• SERSER
  • Agriculture in Serbia

    What can we expect from EU accession?

    In Brussels from 18 to 20 March an explanatory screening for Chapter 11 – Agriculture and Rural Development was held.

    On this occasion, European Commission officials explained all the details of the most important laws relating to agriculture and rural development to the Serbian delegation. Given the importance of this chapter, this article takes a brief look at the most important aspects for successful negotiations of this chapter for Serbia.

    According to the information from the last census on agriculture in Serbia there are 631,122 farms, which handle a total of 3,355,859 hectares of land. Of the total number of farms, 628,555 are family run, and 2,567 belong to enterprises, cooperatives, companies or are owned by state institutions or churches and religious communities. Also, according to the information from the Serbian Chamber of Commerce, agriculture and food industry account for about 17% of the overall gross domestic product (GDP), but the overall contribution of agriculture to other sectors of the economy, especially to the producers and processors of raw materials, this share exceeds 40% of the total GDP.

    Because of the great importance of agriculture for the economic stability and sustainable development, adjustment of domestic policies and legislation with the legislation and the common agricultural policy of the European Union (CAP) is crucial. Rapprochement of these policies and legislation can provide a number of benefits for the agricultural sector in Serbia.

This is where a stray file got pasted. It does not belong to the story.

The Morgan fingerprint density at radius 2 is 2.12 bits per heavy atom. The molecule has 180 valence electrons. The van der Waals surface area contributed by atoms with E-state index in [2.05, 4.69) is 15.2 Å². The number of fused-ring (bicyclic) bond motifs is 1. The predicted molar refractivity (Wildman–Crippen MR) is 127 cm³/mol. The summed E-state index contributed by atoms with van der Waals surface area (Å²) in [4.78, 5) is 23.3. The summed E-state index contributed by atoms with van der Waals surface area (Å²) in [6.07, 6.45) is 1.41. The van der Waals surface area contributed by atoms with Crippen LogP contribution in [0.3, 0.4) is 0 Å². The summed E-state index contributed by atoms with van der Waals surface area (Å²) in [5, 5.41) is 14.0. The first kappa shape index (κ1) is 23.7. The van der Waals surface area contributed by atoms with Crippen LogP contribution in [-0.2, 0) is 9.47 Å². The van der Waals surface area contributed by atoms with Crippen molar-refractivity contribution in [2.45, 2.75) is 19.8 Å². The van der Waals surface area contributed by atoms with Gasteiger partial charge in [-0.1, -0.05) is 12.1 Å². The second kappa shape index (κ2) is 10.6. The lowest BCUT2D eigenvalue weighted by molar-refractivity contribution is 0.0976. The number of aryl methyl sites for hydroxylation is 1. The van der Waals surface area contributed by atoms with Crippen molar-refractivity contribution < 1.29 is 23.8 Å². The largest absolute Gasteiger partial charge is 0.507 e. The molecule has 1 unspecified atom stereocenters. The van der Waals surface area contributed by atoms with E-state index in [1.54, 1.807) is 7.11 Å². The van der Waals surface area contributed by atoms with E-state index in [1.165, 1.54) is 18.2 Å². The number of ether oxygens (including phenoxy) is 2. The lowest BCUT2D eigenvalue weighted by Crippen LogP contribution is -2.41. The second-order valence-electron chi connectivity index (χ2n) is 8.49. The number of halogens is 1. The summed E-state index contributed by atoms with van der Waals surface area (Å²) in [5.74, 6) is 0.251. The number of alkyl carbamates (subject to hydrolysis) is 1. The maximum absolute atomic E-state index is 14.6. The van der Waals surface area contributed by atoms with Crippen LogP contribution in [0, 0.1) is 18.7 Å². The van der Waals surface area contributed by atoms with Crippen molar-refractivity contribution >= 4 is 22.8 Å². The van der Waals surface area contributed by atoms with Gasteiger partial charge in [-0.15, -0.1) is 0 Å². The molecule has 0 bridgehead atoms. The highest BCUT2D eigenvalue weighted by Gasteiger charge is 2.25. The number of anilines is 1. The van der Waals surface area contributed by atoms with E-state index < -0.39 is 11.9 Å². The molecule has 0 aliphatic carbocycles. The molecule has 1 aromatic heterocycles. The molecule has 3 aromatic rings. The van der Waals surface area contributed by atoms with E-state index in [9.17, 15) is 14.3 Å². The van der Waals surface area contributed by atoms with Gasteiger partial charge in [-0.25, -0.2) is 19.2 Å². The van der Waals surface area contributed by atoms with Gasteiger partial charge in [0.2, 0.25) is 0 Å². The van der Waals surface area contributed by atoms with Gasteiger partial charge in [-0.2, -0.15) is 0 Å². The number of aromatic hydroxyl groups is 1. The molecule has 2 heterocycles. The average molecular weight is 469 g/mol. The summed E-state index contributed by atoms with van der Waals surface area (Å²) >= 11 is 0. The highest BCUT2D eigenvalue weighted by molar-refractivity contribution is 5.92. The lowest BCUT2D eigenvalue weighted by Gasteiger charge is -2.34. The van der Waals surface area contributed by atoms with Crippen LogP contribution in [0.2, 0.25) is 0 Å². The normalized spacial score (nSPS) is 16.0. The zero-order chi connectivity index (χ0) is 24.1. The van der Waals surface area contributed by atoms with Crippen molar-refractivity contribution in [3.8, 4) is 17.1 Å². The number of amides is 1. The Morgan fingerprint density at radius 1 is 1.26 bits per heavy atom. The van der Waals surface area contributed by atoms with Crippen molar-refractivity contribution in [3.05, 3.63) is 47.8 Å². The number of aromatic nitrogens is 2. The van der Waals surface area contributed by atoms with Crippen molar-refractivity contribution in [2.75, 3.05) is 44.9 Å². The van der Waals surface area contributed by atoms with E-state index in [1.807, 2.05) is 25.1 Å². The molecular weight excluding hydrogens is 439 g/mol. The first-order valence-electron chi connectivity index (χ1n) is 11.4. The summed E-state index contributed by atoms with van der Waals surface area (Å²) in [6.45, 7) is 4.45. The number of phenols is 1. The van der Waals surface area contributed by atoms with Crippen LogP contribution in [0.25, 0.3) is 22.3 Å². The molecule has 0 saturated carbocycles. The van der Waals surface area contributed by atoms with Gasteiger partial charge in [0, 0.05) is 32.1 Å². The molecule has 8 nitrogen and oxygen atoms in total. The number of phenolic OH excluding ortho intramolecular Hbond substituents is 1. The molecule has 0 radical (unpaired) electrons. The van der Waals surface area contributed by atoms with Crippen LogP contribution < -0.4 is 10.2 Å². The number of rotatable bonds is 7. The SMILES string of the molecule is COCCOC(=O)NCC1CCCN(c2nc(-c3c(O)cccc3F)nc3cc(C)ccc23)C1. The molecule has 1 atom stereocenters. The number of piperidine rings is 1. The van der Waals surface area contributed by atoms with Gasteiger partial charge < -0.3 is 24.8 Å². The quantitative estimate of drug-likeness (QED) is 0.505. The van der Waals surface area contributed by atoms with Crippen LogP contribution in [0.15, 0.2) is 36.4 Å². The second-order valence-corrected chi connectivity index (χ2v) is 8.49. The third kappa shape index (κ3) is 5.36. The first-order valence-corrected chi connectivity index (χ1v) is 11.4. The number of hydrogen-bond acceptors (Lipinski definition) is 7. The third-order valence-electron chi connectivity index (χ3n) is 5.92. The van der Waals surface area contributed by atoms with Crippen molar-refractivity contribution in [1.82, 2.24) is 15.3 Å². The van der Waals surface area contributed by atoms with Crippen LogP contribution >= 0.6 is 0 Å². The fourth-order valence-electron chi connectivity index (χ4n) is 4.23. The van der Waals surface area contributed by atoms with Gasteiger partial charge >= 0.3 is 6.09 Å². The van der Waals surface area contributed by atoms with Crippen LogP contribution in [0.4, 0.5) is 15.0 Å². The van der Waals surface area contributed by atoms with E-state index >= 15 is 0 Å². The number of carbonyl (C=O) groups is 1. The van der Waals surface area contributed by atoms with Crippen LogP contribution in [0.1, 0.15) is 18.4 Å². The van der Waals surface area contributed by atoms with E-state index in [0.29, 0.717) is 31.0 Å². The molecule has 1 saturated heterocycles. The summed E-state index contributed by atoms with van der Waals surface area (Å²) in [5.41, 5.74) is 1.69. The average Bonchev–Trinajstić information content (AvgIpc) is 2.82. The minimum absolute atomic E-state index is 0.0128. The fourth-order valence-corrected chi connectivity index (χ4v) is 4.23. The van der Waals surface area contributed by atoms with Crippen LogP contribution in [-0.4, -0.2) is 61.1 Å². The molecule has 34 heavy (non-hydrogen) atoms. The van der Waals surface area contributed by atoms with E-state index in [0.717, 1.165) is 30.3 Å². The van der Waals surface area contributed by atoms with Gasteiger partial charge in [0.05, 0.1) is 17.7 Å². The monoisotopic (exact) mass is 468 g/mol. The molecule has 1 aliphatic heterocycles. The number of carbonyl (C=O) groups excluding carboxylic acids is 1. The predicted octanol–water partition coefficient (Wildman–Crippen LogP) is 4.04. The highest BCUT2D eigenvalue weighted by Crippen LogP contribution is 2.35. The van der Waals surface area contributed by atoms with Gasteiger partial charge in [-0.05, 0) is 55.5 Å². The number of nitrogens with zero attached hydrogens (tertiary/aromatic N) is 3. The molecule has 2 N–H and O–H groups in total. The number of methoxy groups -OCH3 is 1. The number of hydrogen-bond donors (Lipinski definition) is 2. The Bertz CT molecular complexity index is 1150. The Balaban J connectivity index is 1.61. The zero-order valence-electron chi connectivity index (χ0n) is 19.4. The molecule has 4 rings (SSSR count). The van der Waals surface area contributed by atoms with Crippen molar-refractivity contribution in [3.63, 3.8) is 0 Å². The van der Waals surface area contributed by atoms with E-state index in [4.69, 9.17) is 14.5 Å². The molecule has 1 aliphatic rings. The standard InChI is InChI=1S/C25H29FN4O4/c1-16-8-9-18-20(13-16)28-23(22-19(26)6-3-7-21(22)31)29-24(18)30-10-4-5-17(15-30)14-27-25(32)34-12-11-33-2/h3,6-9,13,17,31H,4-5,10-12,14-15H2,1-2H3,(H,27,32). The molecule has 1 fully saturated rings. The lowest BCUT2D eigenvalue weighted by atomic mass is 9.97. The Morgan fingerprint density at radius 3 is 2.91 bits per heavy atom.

The Common Agricultural Policy is determined at the EU level but implemented by the Member States. The main objective of this policy is to assure a stable income farmers in a form of financial support and subsidies, to enable them to have a certain level of annual income, but also to encourage the farmers to raise the quality of its production and invest in new development trends.

    There are four primary priorities of the CAP:

    1. Ensuring the quality and safety of products
    2. Protection of the environment and animals
    3. Increasing the competitiveness of EU farmers
    4. Preservation of rural communities and strengthening their internal dynamics and sustainability.

    Since the CAP was reformed again in 2013 after ten years, the European Commission has set up another set of priorities for improving agriculture in Europe, like: measures for encouraging innovation and research (R & D), better risk management capacities (risk management), higher rates of social inclusion, more efficient use of resources and better conservation of the ecosystem. The slogan of the reform is “greener and fairer CAP”, which clearly shows that the main objective of the reform to raise awareness about better protection of the environment and resources, as well as better and more efficient distribution of assistance to farmers.

    What does the harmonization of these policies actually mean for Serbia?

    First of all, during the period of EU accession, Serbia will receive significant financial support for the development of agricultural facilities, as well as for the rural areas. In the previous IPA and programs Serbia has already received substantial funds for the improvement of agriculture and regional development, especially within RSEDP2 program, which funded 32 projects related to agriculture. These projects were related to the improvement of the wine sector, harmonization of technical procedures in the production with the best European practices, vaccination of animals and suppression of rabies and other diseases, as well as projects related to improving food safety and quality standards.

    During this program, the EU launched a major project called “Garden of Serbia”, which aims to solve the problem in the manufacturing of fruit, vegetables and flowers, sectors of great importance, because the value of crop production is 70% of the total agricultural production in Serbia.